Certainly, collisions and explosions related to satellite debris and space junk are primary worries. But as the number of dead satellites increase, there are some additional concerns as well. Scientists have also suggested that these materials could also affect the protective plasma layer that surrounds the Earth. It is this layer that provides a buffer from the radiation and heat from the Sun. Not only might this debris further damage the Earth’s ozone and contribute to global warming. But satellite particles might also upset the magnetic properties of the planet. Known as the magnetosphere, aluminum particles that exist within satellite debris and space junk could be disruptive. If significant enough, this could alter a variety of properties of the planet that exceed well beyond weather, tides, and communications.

While problems related to ionosphere and magnetosphere may be a long time away, such scientists are calling for space debris solutions now. Efforts thus far to remove dead satellites have been unimpressive. At the present time, there are a reported 500+ dead satellites in what is known as the graveyard orbit. This orbit exists beyond the geosynchronous orbit. However, only 25 of these were recovered last year and removed. This also does not account for the significant satellite debris and space junk in lower orbits. Reportedly, around 3,300 satellites are now inactive in this region with nearly 200 retired last year. Without space debris solutions that remove these inactive devices, the problem is only going to get worse. Therefore, impacts on the Earth’s outer orbital layers might be sooner than anticipated.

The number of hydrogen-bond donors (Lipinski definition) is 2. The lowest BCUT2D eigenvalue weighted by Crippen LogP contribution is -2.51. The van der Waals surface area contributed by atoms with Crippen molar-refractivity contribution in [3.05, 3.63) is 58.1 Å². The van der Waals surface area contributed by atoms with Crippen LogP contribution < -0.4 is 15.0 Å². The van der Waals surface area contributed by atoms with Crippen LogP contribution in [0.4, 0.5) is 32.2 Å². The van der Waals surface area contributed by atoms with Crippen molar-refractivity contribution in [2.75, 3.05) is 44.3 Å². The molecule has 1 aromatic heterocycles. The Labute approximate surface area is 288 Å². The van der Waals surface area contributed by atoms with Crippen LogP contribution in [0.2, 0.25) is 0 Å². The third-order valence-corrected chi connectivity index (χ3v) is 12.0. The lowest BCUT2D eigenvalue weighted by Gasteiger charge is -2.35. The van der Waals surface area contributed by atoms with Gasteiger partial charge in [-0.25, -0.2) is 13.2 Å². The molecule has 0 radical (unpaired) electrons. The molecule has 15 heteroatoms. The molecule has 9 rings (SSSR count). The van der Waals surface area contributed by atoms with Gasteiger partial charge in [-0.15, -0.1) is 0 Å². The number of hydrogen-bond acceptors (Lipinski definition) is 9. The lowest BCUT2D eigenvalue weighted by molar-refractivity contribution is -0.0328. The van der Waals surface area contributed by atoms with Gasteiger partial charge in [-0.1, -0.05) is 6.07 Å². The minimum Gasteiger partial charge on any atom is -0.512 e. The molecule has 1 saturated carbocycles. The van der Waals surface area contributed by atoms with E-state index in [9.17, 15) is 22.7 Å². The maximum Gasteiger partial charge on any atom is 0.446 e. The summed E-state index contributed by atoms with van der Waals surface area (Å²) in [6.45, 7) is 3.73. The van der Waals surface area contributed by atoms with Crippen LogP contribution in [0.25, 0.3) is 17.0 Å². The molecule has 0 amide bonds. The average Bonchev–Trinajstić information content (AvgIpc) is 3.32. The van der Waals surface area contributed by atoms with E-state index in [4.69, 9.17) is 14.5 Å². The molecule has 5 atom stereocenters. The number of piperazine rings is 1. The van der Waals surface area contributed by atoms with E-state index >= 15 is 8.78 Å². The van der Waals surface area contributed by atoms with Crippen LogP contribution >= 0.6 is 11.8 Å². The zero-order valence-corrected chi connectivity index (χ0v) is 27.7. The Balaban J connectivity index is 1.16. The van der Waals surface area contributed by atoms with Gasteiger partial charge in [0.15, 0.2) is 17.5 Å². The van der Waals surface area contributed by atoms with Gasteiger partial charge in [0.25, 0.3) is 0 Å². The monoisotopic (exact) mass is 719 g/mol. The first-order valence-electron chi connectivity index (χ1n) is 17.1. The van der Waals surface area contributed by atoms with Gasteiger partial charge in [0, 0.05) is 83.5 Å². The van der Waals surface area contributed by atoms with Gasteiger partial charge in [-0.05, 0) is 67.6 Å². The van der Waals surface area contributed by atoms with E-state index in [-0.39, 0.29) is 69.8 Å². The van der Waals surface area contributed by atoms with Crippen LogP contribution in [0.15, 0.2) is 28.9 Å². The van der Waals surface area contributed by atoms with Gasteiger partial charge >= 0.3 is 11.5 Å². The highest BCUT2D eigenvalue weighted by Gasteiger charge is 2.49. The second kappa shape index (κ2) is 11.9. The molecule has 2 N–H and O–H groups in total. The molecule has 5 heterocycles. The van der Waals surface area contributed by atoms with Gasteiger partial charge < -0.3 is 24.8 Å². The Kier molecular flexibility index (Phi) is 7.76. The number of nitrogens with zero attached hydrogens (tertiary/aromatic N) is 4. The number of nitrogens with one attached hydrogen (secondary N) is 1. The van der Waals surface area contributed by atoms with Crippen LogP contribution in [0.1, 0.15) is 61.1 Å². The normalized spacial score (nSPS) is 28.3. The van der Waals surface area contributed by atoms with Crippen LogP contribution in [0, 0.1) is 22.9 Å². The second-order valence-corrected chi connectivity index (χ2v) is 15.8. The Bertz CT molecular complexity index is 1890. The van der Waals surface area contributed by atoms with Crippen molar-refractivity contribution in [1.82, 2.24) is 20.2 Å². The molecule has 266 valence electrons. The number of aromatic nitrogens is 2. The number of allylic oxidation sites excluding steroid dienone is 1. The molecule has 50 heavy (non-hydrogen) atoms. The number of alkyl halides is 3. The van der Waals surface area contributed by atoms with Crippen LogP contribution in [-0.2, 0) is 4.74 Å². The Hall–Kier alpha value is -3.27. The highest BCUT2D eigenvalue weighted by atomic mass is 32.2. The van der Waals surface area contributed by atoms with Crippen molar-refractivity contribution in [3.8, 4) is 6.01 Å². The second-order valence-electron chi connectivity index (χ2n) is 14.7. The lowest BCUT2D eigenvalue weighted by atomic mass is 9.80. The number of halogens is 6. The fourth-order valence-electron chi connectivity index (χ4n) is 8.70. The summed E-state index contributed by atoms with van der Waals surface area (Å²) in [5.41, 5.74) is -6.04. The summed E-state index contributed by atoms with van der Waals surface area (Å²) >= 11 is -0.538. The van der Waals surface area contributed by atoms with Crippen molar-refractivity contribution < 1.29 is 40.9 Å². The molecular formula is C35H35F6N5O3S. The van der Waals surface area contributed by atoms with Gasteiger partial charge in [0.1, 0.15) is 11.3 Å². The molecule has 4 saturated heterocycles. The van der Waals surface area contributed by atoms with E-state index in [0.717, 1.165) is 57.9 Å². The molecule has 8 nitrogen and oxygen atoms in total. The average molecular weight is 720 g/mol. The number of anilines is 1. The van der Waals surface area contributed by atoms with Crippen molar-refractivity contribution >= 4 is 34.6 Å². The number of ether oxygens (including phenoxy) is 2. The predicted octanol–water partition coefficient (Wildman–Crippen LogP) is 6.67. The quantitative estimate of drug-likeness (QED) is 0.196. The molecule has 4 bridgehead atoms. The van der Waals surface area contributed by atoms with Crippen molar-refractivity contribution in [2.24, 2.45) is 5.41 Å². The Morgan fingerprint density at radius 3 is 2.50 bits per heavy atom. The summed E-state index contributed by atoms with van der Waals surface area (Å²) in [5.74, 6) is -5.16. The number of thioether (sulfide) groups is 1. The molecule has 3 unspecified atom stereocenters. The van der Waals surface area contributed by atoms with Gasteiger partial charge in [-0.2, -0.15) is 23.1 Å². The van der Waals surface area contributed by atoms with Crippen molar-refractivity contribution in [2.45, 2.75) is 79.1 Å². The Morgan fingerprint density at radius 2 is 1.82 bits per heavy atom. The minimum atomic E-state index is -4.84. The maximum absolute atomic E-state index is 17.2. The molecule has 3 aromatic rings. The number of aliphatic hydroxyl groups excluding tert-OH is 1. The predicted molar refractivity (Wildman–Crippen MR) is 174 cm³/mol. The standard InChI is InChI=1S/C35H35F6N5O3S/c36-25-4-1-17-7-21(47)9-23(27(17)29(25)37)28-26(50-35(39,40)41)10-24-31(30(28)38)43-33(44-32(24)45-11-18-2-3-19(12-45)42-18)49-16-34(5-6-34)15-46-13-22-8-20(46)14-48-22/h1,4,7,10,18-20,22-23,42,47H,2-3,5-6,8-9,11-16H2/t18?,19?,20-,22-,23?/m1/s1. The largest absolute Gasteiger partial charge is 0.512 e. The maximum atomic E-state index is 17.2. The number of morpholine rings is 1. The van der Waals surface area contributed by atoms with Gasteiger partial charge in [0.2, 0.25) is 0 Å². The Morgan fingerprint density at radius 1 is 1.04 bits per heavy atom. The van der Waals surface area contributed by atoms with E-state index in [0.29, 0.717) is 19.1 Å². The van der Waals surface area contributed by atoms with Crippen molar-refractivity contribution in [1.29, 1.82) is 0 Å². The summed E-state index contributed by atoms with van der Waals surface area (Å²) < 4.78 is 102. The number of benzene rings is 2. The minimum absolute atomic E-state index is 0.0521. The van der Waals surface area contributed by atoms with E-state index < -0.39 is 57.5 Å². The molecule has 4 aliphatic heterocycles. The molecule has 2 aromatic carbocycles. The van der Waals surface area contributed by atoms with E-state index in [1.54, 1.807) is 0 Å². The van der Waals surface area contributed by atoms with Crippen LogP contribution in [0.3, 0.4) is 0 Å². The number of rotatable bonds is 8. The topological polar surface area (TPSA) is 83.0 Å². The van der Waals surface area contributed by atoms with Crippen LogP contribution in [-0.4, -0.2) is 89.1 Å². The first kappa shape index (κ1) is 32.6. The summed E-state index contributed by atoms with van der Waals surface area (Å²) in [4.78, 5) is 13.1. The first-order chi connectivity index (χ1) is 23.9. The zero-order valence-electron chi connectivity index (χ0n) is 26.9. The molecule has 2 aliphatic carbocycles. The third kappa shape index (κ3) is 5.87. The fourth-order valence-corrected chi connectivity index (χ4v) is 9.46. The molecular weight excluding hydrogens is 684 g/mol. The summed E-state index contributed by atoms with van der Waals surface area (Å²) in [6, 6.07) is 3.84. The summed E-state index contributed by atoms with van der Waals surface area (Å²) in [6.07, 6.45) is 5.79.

“The problem is that space, contrary to popular belief, isn’t really a giant, self-cleaning void. Space holds systems like the magnetosphere that keep us alive and supplied with oxygen by protecting our atmosphere.” – Sierra Solter, plasma physicist, engineer, and researcher heliophysics and aerospace

A Thorn in the Space Economy’s Side

The space economy is already big business, and it’s expected to expand exponentially in coming years. SpaceX and Starlink systems have provided needed infrastructure in this regard. And satellite companies are taking full advantage of these opportunities despite rising satellite debris and space junk. By the 2030’s, hourly launches of satellites into orbit are probable as are constant satellite replacements. But what is currently lacking are space debris solutions to address removal of these inactive devices. If no such solution evolves, then the costs to the space economy will be substantial. Already, collisions have occurred and major insurance claims paid. With a greater amount of space debris, the chance of these mishaps will increase, and insurers will respond accordingly. If planetary and climate reasons aren’t enough, perhaps these economic realities will encourage a more proactive approach.